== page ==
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Cryptotanshinone induces cell cycle arrest and apoptosis through the JAK2/STAT3 and PI3K/Akt/NFkB pathways in cholangiocarcinoma cells
Authors Ke FY, Wang Z, Song XL, Ma Q, Hu YP, Jiang L, Zhang YJ, Liu YB, Zhang Y, Gong W
Received 16 January 2017
Accepted for publication 11 May 2017
Published 15 June 2017 Volume 2017:11 Pages 1753—1766
Checked for plagiarism Yes
Review by Single anonymous peer review
Peer reviewer comments 6
Editor who approved publication: Dr Tuo Deng
Fayong Ke,1,2,* Zheng Wang,1,2,* Xiaoling Song,1,2 Qiang Ma,1,2 Yunping Hu,2 Lin Jiang,2 Yijian Zhang,2 Yingbin Liu,1,2 Yong Zhang,1 Wei Gong1,2
1Department of General Surgery, Xinhua Hospital, School of Medicine, Shanghai Jiao Tong University, Shanghai, People’s Republic of China; 2Institute of Biliary Disease Research, School of Medicine, Shanghai Jiao Tong University, Shanghai, People’s Republic of China
*These authors contributed equally to this work
Background: Cholangiocarcinoma (CCA) is the most common biliary tract malignancy in the world with high resistance to current chemotherapies and extremely poor prognosis. The main objective of this study was to investigate the inhibitory effects of cryptotanshinone (CTS), a natural compound isolated from Salvia miltiorrhiza Bunge, on CCA both in vitro and in vivo and to explore the underlying mechanisms of CTS-induced apoptosis and cell cycle arrest.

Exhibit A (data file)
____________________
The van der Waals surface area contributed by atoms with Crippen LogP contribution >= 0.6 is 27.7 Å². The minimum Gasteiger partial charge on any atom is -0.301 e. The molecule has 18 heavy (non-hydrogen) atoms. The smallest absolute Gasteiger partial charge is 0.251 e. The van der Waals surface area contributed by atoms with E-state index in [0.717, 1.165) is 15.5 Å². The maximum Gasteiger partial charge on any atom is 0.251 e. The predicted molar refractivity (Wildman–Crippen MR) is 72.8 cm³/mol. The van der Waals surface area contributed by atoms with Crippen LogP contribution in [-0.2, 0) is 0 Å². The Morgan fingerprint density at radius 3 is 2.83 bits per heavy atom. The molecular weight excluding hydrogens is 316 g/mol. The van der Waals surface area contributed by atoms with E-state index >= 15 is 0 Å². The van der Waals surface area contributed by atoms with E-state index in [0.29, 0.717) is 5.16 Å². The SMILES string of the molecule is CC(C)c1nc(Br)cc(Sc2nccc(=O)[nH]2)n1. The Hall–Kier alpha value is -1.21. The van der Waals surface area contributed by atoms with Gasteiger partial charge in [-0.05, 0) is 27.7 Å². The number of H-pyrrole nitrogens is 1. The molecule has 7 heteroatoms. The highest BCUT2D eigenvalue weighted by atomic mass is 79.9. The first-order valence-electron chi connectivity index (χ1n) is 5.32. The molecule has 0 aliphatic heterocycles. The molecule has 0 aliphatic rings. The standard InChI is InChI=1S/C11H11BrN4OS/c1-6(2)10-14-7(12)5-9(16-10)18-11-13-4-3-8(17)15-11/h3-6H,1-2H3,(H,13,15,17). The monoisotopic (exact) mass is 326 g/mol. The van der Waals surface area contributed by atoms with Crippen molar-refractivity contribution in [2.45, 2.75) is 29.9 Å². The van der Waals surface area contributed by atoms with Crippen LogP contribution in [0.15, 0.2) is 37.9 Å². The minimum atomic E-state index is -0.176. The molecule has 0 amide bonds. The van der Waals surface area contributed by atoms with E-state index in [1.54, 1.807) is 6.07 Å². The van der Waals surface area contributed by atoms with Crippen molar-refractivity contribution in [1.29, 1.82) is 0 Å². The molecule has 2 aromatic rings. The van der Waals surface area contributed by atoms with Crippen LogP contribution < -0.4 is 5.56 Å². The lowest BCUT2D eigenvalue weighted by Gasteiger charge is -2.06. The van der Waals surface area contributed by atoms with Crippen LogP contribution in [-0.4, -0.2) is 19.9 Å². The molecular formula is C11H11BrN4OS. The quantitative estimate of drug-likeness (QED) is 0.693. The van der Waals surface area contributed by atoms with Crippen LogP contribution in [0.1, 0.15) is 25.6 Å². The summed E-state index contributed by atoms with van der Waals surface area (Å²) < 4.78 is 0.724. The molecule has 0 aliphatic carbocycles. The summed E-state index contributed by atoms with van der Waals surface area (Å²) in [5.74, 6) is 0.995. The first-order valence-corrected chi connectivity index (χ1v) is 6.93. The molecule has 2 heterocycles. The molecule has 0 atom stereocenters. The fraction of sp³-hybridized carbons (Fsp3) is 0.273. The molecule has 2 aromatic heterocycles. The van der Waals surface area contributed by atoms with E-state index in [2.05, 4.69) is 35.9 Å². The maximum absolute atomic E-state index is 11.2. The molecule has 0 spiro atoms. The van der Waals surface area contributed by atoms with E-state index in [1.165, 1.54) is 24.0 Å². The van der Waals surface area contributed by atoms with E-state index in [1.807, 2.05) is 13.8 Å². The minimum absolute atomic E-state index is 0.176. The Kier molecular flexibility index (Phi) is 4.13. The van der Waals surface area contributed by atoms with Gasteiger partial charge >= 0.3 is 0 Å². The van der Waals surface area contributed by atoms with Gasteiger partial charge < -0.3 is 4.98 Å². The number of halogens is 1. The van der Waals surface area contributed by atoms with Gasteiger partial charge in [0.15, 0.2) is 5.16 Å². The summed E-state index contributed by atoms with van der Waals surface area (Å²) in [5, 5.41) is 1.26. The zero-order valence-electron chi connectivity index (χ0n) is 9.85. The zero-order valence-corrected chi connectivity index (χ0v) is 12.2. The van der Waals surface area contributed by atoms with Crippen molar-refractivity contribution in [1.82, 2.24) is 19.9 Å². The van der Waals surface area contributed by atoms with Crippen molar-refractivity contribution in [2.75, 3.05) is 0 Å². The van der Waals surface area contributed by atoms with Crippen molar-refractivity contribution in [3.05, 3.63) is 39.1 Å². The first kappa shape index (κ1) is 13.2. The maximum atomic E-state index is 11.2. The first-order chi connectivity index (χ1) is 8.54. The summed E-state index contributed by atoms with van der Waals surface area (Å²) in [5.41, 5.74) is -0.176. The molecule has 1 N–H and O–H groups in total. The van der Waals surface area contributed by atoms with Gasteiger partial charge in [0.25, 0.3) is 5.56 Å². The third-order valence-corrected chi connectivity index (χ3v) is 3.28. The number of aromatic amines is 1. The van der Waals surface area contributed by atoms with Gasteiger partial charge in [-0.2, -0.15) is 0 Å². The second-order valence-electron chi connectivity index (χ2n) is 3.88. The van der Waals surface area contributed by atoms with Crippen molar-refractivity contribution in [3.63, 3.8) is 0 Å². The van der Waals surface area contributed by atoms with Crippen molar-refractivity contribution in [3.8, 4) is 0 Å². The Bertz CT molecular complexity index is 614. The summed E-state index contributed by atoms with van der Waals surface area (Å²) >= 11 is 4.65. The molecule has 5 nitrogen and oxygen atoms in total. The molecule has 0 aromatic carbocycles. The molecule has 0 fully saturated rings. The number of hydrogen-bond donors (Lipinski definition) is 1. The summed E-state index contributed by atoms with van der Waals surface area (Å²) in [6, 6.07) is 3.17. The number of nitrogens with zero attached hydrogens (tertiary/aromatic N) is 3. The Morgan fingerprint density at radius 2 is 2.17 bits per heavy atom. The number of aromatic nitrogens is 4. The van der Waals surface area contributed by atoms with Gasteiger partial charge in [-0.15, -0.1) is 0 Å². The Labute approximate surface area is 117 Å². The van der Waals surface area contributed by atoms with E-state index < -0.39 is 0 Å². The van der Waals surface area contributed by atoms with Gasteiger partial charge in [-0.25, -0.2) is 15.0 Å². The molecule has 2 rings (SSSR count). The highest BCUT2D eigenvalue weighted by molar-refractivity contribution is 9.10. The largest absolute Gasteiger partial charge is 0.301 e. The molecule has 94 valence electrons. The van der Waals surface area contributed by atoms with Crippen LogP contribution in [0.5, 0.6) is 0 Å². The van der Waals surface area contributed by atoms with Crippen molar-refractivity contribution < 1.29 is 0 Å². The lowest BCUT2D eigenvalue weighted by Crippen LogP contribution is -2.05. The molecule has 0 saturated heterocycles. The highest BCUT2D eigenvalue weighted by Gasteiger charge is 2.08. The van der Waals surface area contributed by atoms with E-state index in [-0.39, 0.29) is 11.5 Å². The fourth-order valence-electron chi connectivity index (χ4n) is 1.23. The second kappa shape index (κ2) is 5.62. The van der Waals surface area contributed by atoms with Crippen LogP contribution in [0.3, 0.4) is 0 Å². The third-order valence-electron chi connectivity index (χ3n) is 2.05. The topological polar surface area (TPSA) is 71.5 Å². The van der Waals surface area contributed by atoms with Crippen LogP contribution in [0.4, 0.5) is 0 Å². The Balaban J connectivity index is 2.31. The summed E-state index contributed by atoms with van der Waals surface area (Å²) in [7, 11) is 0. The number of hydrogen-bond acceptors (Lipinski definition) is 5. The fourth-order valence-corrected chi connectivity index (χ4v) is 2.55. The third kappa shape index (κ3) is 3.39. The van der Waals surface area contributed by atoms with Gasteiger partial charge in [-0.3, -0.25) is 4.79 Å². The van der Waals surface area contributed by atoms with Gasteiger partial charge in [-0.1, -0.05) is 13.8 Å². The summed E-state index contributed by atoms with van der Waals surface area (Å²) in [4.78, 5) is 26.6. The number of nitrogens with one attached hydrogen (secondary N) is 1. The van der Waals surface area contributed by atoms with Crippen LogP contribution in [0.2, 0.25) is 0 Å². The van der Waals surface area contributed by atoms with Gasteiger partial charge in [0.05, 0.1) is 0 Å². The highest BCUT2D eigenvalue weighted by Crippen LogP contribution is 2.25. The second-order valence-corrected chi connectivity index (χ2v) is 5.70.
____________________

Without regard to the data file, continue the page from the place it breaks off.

Methods: The anti-tumor activity of CTS on HCCC-9810 and RBE cells was assessed by 3-(4,5-dimethylthiazol-2-yl)-2,5-diphenyl-tetrazolium bromide (MTT) assay and colony forming assays. Cell cycle changes were detected by flow cytometric analysis. Apoptosis was detected by annexin V/propidium iodide double staining and Hoechst 33342 staining assays. The efficacy of CTS in vivo was evaluated using a HCCC-9810 xenograft model in athymic nude mice. The expression of key proteins involved in cell apoptosis and signaling pathway in vitro was analyzed by Western blot analysis.
Results: CTS induced potent growth inhibition, S-phase arrest, apoptosis, and colony-forming inhibition in HCCC-9810 and RBE cells in a dose-dependent manner. Intraperitoneal injection of CTS (0, 10, or 25 mg/kg) for 4 weeks significantly inhibited the growth of HCCC-9810 xenografts in athymic nude mice. CTS treatment induced S-phase arrest with a decrease of cyclin A1 and an increase of cyclin D1 protein level. Bcl-2 expression was downregulated remarkably, while Bax expression was increased after apoptosis occurred. Additionally, the activation of JAK2/STAT3 and PI3K/Akt/NFκB was significantly inhibited in CTS-treated CCA cells.